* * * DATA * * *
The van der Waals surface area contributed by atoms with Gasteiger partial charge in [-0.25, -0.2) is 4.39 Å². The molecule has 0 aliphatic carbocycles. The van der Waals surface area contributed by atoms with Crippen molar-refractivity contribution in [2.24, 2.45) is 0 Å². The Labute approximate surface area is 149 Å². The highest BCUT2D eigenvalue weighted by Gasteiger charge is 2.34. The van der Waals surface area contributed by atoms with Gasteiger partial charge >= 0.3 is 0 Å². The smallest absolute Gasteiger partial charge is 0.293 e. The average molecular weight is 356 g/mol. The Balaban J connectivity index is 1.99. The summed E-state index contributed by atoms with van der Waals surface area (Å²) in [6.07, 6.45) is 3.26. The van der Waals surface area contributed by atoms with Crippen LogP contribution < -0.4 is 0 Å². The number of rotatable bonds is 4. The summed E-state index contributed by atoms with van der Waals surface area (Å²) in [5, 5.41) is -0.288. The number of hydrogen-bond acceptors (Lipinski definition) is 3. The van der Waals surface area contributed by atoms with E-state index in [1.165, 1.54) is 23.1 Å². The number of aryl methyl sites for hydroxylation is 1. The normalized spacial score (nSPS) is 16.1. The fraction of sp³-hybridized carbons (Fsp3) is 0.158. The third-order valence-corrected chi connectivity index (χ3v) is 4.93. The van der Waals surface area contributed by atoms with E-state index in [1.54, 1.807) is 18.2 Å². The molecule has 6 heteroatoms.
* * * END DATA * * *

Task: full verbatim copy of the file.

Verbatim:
The van der Waals surface area contributed by atoms with Gasteiger partial charge in [-0.25, -0.2) is 4.39 Å². The molecule has 0 aliphatic carbocycles. The van der Waals surface area contributed by atoms with Crippen molar-refractivity contribution in [2.24, 2.45) is 0 Å². The Labute approximate surface area is 149 Å². The highest BCUT2D eigenvalue weighted by Gasteiger charge is 2.34. The van der Waals surface area contributed by atoms with Gasteiger partial charge >= 0.3 is 0 Å². The smallest absolute Gasteiger partial charge is 0.293 e. The average molecular weight is 356 g/mol. The Balaban J connectivity index is 1.99. The summed E-state index contributed by atoms with van der Waals surface area (Å²) in [6.07, 6.45) is 3.26. The van der Waals surface area contributed by atoms with Crippen LogP contribution < -0.4 is 0 Å². The number of rotatable bonds is 4. The summed E-state index contributed by atoms with van der Waals surface area (Å²) in [5, 5.41) is -0.288. The number of hydrogen-bond acceptors (Lipinski definition) is 3. The van der Waals surface area contributed by atoms with E-state index in [1.165, 1.54) is 23.1 Å². The number of aryl methyl sites for hydroxylation is 1. The normalized spacial score (nSPS) is 16.1. The fraction of sp³-hybridized carbons (Fsp3) is 0.158. The third-order valence-corrected chi connectivity index (χ3v) is 4.93. The van der Waals surface area contributed by atoms with E-state index in [1.54, 1.807) is 18.2 Å². The molecule has 6 heteroatoms.